Q: How true is it that people over 60 are at risk for developing COVID?
A: While it has been well-publicized that older adults and those with underlying health conditions are at greater risk of developing severe illness from COVID-19, it’s important to understand that people of every age are at risk of getting infected with the virus and spreading it to others. As of April 2, 78 percent of COVID-19 cases in Kenosha County are under age 60, and 28
percent are under 40.
Q: How long does the COVID-19 virus live on surfaces such as cardboard, plastic or other hard surfaces?
A: A National Institutes of Health study found that the virus which causes COVID-19 survives on cardboard up to 24 hours, and up to 2-3 days on plastic and stainless-steel surfaces. The findings suggest the virus might last this long on door handles, plastic-coated or laminated worktops and other hard surfaces. The researchers did find, however, that copper surfaces tended to kill the virus in about four hours. Research has shown that coronaviruses can be inactivated within a minute by disinfecting surfaces with 62-71% alcohol, or 0.5% hydrogen peroxide bleach or household bleach containing 0.1% sodium hypochlorite. (See more information here: The findings of this study affirm the guidance from public health professionals to use precautions similar to those for influenza and other respiratory viruses to prevent the spread of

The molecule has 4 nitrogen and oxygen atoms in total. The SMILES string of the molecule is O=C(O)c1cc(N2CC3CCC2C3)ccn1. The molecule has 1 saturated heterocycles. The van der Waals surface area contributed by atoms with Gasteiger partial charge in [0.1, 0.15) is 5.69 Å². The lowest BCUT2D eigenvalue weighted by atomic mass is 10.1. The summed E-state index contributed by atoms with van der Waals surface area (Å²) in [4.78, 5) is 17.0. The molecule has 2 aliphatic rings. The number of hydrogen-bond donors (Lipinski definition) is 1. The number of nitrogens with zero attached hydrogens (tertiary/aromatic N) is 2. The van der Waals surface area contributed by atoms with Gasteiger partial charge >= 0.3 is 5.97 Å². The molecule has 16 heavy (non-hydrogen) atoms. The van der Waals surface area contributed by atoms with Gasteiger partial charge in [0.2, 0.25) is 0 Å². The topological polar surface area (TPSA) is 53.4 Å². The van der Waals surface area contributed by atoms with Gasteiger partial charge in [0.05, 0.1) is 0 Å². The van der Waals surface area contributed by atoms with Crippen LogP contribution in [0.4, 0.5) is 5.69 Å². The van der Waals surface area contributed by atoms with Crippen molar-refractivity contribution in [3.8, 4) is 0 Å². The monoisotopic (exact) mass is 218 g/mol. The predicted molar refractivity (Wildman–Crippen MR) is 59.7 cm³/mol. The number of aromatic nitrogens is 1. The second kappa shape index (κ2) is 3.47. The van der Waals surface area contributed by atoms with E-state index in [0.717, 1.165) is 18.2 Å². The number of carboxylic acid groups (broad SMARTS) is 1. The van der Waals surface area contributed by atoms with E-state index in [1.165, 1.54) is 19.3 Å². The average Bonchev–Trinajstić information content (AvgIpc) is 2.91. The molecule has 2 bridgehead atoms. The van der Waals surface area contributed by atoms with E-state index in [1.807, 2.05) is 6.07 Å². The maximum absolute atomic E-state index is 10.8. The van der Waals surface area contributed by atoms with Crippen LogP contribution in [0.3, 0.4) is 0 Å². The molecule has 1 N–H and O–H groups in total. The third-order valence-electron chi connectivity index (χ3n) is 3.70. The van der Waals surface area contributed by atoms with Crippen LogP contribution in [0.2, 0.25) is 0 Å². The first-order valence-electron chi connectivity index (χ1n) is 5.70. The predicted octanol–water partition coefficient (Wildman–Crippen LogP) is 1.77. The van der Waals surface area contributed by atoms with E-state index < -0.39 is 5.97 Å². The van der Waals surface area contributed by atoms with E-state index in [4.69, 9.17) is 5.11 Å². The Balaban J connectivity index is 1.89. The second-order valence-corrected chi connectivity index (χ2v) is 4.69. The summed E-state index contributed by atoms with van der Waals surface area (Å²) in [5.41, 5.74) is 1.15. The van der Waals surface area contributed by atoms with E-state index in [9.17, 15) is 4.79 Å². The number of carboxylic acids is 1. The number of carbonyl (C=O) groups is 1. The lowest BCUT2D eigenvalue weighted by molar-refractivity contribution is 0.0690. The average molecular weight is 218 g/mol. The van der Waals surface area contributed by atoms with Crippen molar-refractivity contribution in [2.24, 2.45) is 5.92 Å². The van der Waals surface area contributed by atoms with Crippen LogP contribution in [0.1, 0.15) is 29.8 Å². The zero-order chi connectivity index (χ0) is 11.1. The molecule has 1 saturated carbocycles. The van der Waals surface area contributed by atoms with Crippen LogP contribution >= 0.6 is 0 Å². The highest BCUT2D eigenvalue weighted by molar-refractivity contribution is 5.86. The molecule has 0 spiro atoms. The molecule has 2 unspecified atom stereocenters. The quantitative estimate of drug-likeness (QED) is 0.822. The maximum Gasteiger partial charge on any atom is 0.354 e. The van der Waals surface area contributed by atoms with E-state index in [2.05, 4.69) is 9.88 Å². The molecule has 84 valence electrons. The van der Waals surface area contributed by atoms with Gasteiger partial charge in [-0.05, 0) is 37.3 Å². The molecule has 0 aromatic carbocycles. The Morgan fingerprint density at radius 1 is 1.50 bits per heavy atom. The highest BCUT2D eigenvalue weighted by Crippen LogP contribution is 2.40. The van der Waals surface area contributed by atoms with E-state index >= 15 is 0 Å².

COVID-19. Recommendations to prevent the spread of the virus include: Avoid close contact with people who are sick, avoid touching your eyes, nose, and mouth, stay home when you are sick, cover your cough or sneeze with a tissue, then throw the tissue in the trash, clean and disinfect frequently touched objects and surfaces using a regular household cleaning spray or wipe.

Q: Would it be possible to post information regarding the locations within the county of those testing positive?
A: There is a new dashboard page available at The locations
of those testing positive will be added to that page soon, but only by census tract. It will not provide any protected health information that could be deemed identifying.

Joint Information Center disclaimers: The Joint Information Center will not provide medical diagnoses or legal advice. If you have a question regarding the welfare of a person you are unable to check on yourself, please contact your local law enforcement agency. The email
address is not monitored 24/7, and is not intended to replace the traditional request for law enforcement or emergency service.

Those seeking immediate answers to questions regarding COVID-19 are encouraged to dial 2-1-1 or visit the 2-1-1 website,
More information about COVID-19 is also available at:
Together, we can and will slow the spread of the COVID-19 virus.